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Putting the ‘E’ in creativity

What can we learn about being creative from a mini-Saxon castle and the Victorian Arts and Crafts Movement? 44’s Emily New embraces her inner history geek to find out…

On Sunday, at 2.45pm, I was standing on the roof of Broadway Tower, trying to ignore the icy winds and enjoy the 360° view across the Worcestershire countryside.

The tower is a 200-year-old, three-storey, mini-Saxon castle, complete with turrets, balconies and gargoyles. It was commissioned by the Earl of Coventry and designed by James Wyatt and Capability Brown in the 1790s.

It’s no secret at 44 that I’m a bit of a history geek. So, even though I heavily underestimated how freezing it would be up there, climbing the tower and discovering its story made for a great afternoon out.

The first thing I discovered was that the tower didn’t seem to have any real purpose. It was simply designed as an ornamental folly to sit at the top of a hill.

But, for a building that was just meant to stand majestically over the countryside and look dramatic, it ended up having a fascinating purpose – inspiring centuries of original thinkers and becoming a creative hub for those in the local community.

One such example involved an eccentric chap called Thomas Phillips who populated the tower with his great collection of books, which he often donated to local libraries for free. He moved his printing press there a few years later, in 1822, and welcomed writers and scholars to his tower as a refuge for creativity and learning.

Then, in the 1870s, Broadway Tower turned into a popular destination for William Morris and his group of fellow anti-industrial artists who championed creative thought and traditional craftsmanship.

‘Have nothing in your house that you do not know to be useful, or believe to be beautiful,’ Morris famously wrote. 

So, inspired by the history of Broadway Tower, here are four ‘E’s to help get those creative juices flowing:

1. Environment is important

For Morris, a change of scenery was key to fostering a creative mindset. He and his influential group would often frequent the tower, using it as a countryside retreat to get away from the bustle of city life and to breathe new inspiration into their work.

Fast forward 150 years, and the importance of having an environment conducive to creative thinking still applies. With busy deadlines and other work pressures, it’s sometimes hard to think up a new idea or concept at your desk. I often do my best thinking on the train or in the car – and taking a quick walk or changing location can all help to spark new moments of inspiration.

2. Embrace the past

‘There’s no such thing as a new idea,’ wrote Mark Twain, ‘we simply take a lot of old ideas and put them into a sort of mental kaleidoscope.’

Broadway Tower was built in 1799, but in a mock Saxon style, and the architects drew their influences from the buildings of the 11th and 12th centuries. Throw in some gothic gargoyles and medieval battlements and it’s a real mix of old and contemporary styles.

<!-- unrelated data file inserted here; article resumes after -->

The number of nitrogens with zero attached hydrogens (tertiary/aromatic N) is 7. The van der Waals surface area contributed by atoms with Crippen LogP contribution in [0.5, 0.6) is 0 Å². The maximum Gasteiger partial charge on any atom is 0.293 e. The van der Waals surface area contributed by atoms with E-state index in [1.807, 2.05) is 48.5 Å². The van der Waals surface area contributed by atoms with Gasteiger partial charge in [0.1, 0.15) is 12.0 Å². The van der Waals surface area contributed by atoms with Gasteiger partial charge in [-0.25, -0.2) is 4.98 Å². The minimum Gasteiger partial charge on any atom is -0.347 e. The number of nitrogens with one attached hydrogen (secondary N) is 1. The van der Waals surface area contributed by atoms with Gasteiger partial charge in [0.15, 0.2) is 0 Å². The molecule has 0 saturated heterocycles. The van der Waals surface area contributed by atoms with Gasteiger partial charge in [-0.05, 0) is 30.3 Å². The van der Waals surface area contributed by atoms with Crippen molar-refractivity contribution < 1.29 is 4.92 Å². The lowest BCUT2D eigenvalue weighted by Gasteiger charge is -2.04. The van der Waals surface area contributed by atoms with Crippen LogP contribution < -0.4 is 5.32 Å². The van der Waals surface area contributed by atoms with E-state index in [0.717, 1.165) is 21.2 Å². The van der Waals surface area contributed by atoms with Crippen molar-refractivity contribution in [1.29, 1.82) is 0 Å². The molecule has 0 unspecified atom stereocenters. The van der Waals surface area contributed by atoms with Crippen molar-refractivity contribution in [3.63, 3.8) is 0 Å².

Back in the present, when searching around for something new, a good tactic to try could be revisiting previous work and finding inspiration from there – taking elements from older ideas and giving them a modern twist.

3. Everyday experiences matter

Another Broadway rumour was that Morris used to take his baths on the top of the tower. This allowed him to be closer to nature and admire the views – although he sometimes lost his soap to the wind – and it’s impossible to ignore the role that nature played in his iconic wallpaper designs.

With this in mind, which everyday experiences can we draw inspiration from today?  

Pinterest, films and podcasts can all be great ways to come across new styles or trends – however sometimes it’s those little moments (a quick conversation with someone, a flick through a magazine) that can end up sowing seeds of ideas that then develop.

4. Everybody can be creative

It was Morris and his fellow artists that founded the Arts and Crafts Guild – a society that still exists today to encourage creative interaction and the sharing and development of creative skills.

Moving back to the office environment, simple things like setting up group brainstorms or asking for a second opinion can start to foster an inclusive culture where everybody’s ideas are valued.  

When it comes to creativity, we’re not just talking about artists and designers. New ideas can be shared and approaches taken with language, technology, process – and even science.

So, while I started this blog by quoting artists and writers, I’ll end with one final tip from Albert Einstein: ‘creativity is contagious – pass it on!’  

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